It's a fine thing for us lab people to receive exposed stock in cans with white tape around with black felt marker identification on saying
exposure rate
footage
.

It is a very sad fact that many camera people, from 2nd to DoP, cannot leave the original sticker on the can as it is, they scribble and paint and paste over it so that for instance the batch numbers are illegible. Please, simply write on the tape around the rim if you feel you must write besides the camera report. The tape we shall be looking at because, you know why.


The amount of time and effort that would take would be nearly impossible on a big shoot. With the amount of recans and short ends, multiple units using the same darkroom it would be a headache for the loader. Does Kodak still make the peel off label that doesn't stick to anything?
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#16 David Rakoczy

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Posted 01 June 2009 - 09:42 AM

I agree.

Once a seal is broken, I don't trust the label info anymore.... I trust what is written on the Can by the person who did the re-can.. (i.e. Stock, Feet, Date of re-can etc...)... or what is written on the Camera Report. Rarely is a stock sent to the lab in the same can it came in.. or even a matching can...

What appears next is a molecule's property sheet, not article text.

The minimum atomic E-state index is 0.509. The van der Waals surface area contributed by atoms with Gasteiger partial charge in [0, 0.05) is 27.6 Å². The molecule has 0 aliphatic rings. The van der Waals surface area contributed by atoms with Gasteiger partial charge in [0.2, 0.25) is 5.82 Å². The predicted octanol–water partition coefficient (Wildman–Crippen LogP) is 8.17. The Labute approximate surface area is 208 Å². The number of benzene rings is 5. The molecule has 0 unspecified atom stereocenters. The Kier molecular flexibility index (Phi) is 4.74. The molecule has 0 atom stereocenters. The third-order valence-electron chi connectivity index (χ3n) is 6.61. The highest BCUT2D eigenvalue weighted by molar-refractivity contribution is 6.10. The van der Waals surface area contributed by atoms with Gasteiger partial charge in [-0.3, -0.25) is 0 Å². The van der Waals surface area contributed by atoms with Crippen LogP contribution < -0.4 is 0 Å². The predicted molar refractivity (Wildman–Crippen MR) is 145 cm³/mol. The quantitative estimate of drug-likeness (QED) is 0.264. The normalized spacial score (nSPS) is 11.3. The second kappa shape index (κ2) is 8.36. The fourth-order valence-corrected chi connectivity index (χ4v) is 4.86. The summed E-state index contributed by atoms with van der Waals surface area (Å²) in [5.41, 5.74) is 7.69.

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#17 Simon Wyss

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Posted 02 June 2009 - 02:03 AM

Then it seems to me that I am used to keep order in the dark while the crew produces a mess in the light. Why in the world can an exposed portion not be brought back to its can? Don't you keep empty and unlabeled cans in a place for short ends? I always wonder at how archaic procedures are with million dollar budget film productions (or less) right on the level of film.
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#18 David Rakoczy

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Posted 02 June 2009 - 07:15 AM

Then it seems to me that I am used to keep order in the dark while the crew produces a mess in the light.

Simon?

Often times you only shoot a portion of a roll.. right then and there you are out of sync as the other part has to go in a different can. Look, cans are cans to 'Set' folks.. that is why we 're-label' them with the correct info. :rolleyes:
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#19 Simon Wyss

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Posted 02 June 2009 - 09:42 AM

I beg your pardon.

Everything is fine.

Have been a bit too sensitive. Like pressure sensitive tape. Never mind
:mellow:
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#20 Tom Jensen

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Posted 02 June 2009 - 09:46 AM

I skipped over "marks for" when first skimming through your post. It certainly changed the meaning of what you were trying to say. ;)


Hal, you should be ashamed. You have a dirty mind and I like that.